It is apparent to see that the laws with the strongest influential power (i.e., the highest out-degree) and the longest-term effect on policy generation are of a regulatory nature. Laws are rare in stimulating market-based or voluntary instruments. Only in the recent decade, some market and voluntary policies emerge after a few laws are enacted. The Energy Conservation Law and the Circular Economy Promotion Law jointly promote the use of market and financial-based incentives to encourage industries to save energy and adopt clean production process; and this created an opportunity to issue 71 “green” policies, including green tax measures, green government purchase, green electricity price and green bank loans. The Clean Production Promotion Law, on the other hand, promotes industries to spontaneously adopt clean products and processes; this thus created the window for several voluntary policies such as eco-labeling, voluntary agreements on pollution reduction and environmental friendly certificate.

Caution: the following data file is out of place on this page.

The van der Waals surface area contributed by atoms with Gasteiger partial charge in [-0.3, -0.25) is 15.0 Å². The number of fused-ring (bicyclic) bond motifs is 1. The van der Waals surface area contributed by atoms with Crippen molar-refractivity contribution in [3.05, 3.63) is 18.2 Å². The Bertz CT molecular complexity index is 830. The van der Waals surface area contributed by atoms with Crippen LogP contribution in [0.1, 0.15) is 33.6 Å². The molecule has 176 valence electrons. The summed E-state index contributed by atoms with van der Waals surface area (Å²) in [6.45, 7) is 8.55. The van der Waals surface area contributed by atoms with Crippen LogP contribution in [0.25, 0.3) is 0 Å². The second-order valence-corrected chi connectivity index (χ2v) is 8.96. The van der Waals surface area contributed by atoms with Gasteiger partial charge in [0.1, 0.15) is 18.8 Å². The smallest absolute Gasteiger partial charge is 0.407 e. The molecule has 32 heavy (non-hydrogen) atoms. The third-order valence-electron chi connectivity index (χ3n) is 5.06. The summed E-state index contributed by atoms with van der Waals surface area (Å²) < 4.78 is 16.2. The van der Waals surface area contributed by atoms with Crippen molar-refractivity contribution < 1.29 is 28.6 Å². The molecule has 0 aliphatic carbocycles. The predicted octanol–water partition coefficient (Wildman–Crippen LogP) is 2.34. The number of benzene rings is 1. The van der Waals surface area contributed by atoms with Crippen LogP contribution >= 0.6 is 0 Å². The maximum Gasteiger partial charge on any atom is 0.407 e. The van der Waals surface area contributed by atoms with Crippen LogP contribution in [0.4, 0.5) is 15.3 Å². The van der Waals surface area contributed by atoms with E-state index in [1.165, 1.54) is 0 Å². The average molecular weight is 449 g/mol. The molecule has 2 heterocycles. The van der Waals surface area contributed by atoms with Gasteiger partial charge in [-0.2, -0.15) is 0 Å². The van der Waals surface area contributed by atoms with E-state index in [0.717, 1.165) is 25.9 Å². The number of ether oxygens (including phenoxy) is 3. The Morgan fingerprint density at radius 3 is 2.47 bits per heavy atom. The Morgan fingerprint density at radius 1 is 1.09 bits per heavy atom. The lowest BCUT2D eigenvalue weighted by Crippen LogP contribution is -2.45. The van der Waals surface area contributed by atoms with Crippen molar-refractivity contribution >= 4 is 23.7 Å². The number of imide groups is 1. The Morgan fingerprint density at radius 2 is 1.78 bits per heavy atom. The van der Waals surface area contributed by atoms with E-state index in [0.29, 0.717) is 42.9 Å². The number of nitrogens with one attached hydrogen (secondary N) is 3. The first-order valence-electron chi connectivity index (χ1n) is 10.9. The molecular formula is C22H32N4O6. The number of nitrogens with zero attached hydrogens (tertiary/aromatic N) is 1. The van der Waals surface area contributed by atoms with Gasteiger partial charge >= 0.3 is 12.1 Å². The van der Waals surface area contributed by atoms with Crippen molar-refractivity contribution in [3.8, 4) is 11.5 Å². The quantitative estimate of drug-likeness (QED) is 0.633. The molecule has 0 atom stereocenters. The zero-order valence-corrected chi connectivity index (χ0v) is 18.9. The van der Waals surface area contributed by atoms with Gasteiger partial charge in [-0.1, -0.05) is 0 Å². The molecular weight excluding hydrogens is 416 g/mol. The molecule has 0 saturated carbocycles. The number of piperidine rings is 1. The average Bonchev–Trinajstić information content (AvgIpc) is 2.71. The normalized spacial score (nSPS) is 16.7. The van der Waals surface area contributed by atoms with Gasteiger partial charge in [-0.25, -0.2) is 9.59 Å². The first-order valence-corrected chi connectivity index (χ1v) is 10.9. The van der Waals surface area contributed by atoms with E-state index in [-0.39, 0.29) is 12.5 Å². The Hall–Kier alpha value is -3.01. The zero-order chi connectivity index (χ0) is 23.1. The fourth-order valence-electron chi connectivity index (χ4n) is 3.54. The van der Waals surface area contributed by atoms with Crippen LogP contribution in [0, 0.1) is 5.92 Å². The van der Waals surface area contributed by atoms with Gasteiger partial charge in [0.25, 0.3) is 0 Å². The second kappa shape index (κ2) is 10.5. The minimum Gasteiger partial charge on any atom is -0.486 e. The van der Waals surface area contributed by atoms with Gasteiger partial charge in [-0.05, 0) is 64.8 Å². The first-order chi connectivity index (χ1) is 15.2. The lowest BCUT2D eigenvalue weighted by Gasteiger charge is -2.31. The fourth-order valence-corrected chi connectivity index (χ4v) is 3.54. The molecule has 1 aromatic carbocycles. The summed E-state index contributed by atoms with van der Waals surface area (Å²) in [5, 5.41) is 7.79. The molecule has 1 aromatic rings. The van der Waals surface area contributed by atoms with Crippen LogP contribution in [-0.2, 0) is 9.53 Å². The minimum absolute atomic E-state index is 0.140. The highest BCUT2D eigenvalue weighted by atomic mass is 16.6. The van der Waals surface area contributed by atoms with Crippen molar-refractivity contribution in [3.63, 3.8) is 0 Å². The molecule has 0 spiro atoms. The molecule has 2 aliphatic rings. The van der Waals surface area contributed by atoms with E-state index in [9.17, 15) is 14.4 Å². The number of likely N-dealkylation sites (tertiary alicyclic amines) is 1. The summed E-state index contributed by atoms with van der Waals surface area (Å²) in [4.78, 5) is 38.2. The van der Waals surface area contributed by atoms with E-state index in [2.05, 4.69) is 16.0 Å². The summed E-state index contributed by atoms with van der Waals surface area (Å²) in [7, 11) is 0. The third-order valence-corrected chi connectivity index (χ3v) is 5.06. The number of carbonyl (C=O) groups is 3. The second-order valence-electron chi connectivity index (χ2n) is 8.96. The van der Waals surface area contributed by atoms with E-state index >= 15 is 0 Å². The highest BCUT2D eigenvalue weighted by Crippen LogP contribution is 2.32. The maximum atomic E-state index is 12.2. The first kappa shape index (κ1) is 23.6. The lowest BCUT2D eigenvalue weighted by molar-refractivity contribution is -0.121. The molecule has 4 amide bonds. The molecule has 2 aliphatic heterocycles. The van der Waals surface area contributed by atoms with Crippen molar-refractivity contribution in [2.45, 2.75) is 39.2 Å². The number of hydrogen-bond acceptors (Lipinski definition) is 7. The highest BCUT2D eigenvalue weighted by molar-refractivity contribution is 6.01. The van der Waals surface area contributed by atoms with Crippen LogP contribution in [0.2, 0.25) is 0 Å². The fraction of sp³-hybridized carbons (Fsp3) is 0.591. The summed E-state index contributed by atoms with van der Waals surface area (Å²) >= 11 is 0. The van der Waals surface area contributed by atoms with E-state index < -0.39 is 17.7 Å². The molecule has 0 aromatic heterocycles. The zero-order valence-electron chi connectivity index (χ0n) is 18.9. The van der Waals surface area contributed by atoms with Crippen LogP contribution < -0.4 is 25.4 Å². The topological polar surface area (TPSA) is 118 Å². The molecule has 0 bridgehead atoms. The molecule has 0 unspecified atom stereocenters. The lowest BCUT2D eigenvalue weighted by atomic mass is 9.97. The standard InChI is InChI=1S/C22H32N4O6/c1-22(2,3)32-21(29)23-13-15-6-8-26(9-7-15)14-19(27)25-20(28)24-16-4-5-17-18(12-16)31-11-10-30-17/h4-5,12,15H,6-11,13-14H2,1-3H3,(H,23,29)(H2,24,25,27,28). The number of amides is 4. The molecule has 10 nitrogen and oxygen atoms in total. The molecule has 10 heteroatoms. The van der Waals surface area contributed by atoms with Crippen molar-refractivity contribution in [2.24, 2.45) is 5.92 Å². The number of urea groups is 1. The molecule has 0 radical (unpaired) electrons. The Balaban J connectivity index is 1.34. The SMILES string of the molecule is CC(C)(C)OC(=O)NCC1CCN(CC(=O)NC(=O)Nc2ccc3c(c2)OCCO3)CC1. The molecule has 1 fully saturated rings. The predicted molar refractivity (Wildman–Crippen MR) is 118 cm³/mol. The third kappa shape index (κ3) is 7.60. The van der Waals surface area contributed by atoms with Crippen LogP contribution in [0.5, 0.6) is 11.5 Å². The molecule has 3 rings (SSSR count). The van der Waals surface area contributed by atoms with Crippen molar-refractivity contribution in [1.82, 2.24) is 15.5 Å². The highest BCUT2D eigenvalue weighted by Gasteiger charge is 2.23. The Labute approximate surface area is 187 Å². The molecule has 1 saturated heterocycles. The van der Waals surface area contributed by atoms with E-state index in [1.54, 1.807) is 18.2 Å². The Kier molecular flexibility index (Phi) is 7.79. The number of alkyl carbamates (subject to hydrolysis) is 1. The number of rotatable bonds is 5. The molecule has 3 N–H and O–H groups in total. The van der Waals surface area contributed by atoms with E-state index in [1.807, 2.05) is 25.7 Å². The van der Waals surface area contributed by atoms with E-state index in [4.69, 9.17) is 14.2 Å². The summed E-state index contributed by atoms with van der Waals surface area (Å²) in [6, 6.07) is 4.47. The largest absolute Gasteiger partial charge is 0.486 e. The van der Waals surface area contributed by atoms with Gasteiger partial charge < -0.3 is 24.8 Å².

4.2. Policies Activate Actors and Demarcate Issues
A policy usually defines what issues it involves, what it tends to address, and which actors are relevant and responsible for their resolution. Over the past four decades, China’s environmental laws have generated more than three hundred policies on environmental governance. These policies gradually activated actors, pulled them into the system, and demarcated environmental issues among them.